Breast Cancer Often Untreated in Mideast

Donna Abu-Nasr, AP, October 24, 2007

One Saudi woman ignored the cancer growing in her breast because she didn’t want to risk a referral to a male doctor. Another was divorced by her husband on the mere suspicion she had the disease, while a third was dragged away from a mammogram machine because the technicians were men.

Breast cancer is still considered a taboo in oil-rich Arab Gulf countries like Saudi Arabia even as the disease claims more and more victims, but some women are pushing for greater openness about the illness.

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In Saudi Arabia, the issue is very serious. About 70 percent of breast cancer cases are not reported until they are at a very late stage, compared with 30 percent or less in the U.S., according to [gynecologist Samia] al-Amoudi.

She also said 30 percent of Saudi patients are under 40 years old, compared to 5 percent in the U.S.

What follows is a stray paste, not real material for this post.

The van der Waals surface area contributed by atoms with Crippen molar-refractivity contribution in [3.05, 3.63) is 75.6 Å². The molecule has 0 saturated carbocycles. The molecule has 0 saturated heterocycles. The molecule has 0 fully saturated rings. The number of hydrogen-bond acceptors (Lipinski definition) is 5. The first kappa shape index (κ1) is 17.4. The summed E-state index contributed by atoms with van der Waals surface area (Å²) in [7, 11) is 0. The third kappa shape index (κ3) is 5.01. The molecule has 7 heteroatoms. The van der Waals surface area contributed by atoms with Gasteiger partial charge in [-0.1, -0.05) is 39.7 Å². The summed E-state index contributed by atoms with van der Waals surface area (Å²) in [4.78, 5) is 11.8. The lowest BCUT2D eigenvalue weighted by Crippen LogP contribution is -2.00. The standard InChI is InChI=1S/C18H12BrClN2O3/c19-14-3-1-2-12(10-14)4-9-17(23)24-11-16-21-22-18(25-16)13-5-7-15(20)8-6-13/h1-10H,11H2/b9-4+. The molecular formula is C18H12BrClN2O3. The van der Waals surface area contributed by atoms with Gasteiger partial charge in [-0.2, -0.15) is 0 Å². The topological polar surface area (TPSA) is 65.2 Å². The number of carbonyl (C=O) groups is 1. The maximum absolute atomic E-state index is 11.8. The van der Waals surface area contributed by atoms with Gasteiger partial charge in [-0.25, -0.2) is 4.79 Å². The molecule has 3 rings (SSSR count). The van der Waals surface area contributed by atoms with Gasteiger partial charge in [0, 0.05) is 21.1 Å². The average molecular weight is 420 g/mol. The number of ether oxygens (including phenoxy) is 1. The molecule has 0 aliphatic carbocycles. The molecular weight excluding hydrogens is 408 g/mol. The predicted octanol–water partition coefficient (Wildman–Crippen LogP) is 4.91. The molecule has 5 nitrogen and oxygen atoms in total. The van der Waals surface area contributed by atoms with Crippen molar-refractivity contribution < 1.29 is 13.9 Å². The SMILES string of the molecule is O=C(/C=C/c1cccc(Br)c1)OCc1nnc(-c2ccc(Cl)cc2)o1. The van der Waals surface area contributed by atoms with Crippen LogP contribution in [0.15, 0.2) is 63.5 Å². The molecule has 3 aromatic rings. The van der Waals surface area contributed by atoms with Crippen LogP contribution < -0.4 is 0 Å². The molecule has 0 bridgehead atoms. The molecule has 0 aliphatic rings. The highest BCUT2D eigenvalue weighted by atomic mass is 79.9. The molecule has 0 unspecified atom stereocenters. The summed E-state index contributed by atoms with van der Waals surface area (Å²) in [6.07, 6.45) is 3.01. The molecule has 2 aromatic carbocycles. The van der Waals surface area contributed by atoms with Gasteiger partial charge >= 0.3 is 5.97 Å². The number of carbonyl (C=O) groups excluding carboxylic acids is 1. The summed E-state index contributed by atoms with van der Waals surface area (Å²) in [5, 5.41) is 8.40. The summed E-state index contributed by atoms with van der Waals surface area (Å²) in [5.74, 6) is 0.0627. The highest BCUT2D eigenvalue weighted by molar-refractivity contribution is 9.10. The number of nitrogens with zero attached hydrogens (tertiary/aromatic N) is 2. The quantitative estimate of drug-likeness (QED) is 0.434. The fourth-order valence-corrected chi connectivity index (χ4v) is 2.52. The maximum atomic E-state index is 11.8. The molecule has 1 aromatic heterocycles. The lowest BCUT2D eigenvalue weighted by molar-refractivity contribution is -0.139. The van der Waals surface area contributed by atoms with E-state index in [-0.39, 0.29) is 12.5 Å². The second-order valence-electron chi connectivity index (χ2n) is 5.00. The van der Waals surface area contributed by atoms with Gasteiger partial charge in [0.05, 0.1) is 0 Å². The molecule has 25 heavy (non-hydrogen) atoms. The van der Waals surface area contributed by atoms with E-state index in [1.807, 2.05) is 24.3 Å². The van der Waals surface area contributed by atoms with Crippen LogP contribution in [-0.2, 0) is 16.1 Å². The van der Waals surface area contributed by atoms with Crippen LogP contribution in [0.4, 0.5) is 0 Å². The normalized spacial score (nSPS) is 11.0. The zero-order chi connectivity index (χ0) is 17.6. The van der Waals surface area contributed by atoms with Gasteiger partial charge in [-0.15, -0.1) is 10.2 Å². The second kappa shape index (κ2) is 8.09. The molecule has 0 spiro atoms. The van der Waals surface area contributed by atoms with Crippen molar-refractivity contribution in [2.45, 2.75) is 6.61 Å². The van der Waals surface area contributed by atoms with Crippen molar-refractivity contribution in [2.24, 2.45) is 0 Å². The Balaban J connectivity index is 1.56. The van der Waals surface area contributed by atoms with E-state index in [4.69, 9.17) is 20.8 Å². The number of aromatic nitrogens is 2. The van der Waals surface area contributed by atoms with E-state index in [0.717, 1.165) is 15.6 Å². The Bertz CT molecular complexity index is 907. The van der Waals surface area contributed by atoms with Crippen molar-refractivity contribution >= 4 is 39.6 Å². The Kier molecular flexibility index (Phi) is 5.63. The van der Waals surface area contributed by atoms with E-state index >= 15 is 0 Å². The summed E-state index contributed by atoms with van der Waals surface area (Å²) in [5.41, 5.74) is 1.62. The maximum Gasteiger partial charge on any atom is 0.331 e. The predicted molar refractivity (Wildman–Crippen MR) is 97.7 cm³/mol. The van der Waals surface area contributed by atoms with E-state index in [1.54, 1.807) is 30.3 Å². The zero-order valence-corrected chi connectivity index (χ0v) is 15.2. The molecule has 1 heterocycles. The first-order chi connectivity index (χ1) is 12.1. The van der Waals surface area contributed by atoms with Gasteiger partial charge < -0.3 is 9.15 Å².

Breast cancer is the No. 1 killer of women in the United Arab Emirates, according to official statistics, with many dying because the stigma surrounding the disease prevents them from seeking early detection.

Breast cancer awareness campaigns are becoming more prevalent in the Arab world. In Lebanon, for instance, a public service TV announcement shows two round, lit candles. One of them is extinguished as an announcer reads statistics about the disease and reminds women to do mammograms.

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In Saudi Arabia, a campaign that began this month gives discounts for mammograms and, in billboards, urges women to “Do the test now, for peace of mind.”

The problem is not a matter of resources. The kingdom has some of the world’s best equipment and doctors and even the poor have access to free medical care.

The problem is in people’s mindsets. Many Saudis, like other Arabs, won’t even refer to cancer by name, calling it just “that disease” because of the fear surrounding it. Some families are afraid no one will marry their daughters if a mother’s illness becomes known.

For others, however, the greatest obstacle is the idea women being examined by male doctors.

Al-Amoudi, who chronicled her struggle with cancer in a local newspaper, recounted the story of a woman whose husband always pulls her away from the mammogram room because the technicians are male.

“The first thing women ask me when I tell them to get a mammogram is: ‘Will the radiologist be male or female?’” she said.

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